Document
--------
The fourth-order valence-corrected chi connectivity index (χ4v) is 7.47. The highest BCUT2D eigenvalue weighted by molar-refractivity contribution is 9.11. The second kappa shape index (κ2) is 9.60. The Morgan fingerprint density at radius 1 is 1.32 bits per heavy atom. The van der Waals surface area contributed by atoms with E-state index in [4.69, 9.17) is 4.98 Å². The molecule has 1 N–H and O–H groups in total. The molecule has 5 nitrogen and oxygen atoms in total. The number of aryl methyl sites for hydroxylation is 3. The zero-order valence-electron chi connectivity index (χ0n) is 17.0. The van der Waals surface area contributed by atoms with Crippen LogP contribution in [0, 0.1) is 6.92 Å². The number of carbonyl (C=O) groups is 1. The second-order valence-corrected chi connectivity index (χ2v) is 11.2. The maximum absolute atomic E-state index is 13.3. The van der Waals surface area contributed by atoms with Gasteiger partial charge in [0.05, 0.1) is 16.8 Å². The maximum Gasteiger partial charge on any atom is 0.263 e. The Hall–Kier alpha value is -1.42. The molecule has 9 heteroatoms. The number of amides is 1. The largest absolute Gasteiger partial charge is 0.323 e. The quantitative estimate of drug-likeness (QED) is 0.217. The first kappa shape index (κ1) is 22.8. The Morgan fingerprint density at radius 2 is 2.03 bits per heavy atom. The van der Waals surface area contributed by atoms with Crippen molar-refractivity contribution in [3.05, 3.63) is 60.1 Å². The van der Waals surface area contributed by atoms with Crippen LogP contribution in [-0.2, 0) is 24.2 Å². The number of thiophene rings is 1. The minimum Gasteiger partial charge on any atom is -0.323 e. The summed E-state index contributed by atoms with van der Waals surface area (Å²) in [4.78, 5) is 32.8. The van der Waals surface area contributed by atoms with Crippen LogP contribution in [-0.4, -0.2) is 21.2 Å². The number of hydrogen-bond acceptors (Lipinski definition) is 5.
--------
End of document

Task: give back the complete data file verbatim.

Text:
The fourth-order valence-corrected chi connectivity index (χ4v) is 7.47. The highest BCUT2D eigenvalue weighted by molar-refractivity contribution is 9.11. The second kappa shape index (κ2) is 9.60. The Morgan fingerprint density at radius 1 is 1.32 bits per heavy atom. The van der Waals surface area contributed by atoms with E-state index in [4.69, 9.17) is 4.98 Å². The molecule has 1 N–H and O–H groups in total. The molecule has 5 nitrogen and oxygen atoms in total. The number of aryl methyl sites for hydroxylation is 3. The zero-order valence-electron chi connectivity index (χ0n) is 17.0. The van der Waals surface area contributed by atoms with Crippen LogP contribution in [0, 0.1) is 6.92 Å². The number of carbonyl (C=O) groups is 1. The second-order valence-corrected chi connectivity index (χ2v) is 11.2. The maximum absolute atomic E-state index is 13.3. The van der Waals surface area contributed by atoms with Gasteiger partial charge in [0.05, 0.1) is 16.8 Å². The maximum Gasteiger partial charge on any atom is 0.263 e. The Hall–Kier alpha value is -1.42. The molecule has 9 heteroatoms. The number of amides is 1. The largest absolute Gasteiger partial charge is 0.323 e. The quantitative estimate of drug-likeness (QED) is 0.217. The first kappa shape index (κ1) is 22.8. The Morgan fingerprint density at radius 2 is 2.03 bits per heavy atom. The van der Waals surface area contributed by atoms with Crippen molar-refractivity contribution in [3.05, 3.63) is 60.1 Å². The van der Waals surface area contributed by atoms with Crippen LogP contribution in [-0.2, 0) is 24.2 Å². The number of thiophene rings is 1. The minimum Gasteiger partial charge on any atom is -0.323 e. The summed E-state index contributed by atoms with van der Waals surface area (Å²) in [4.78, 5) is 32.8. The van der Waals surface area contributed by atoms with Crippen LogP contribution in [-0.4, -0.2) is 21.2 Å². The number of hydrogen-bond acceptors (Lipinski definition) is 5.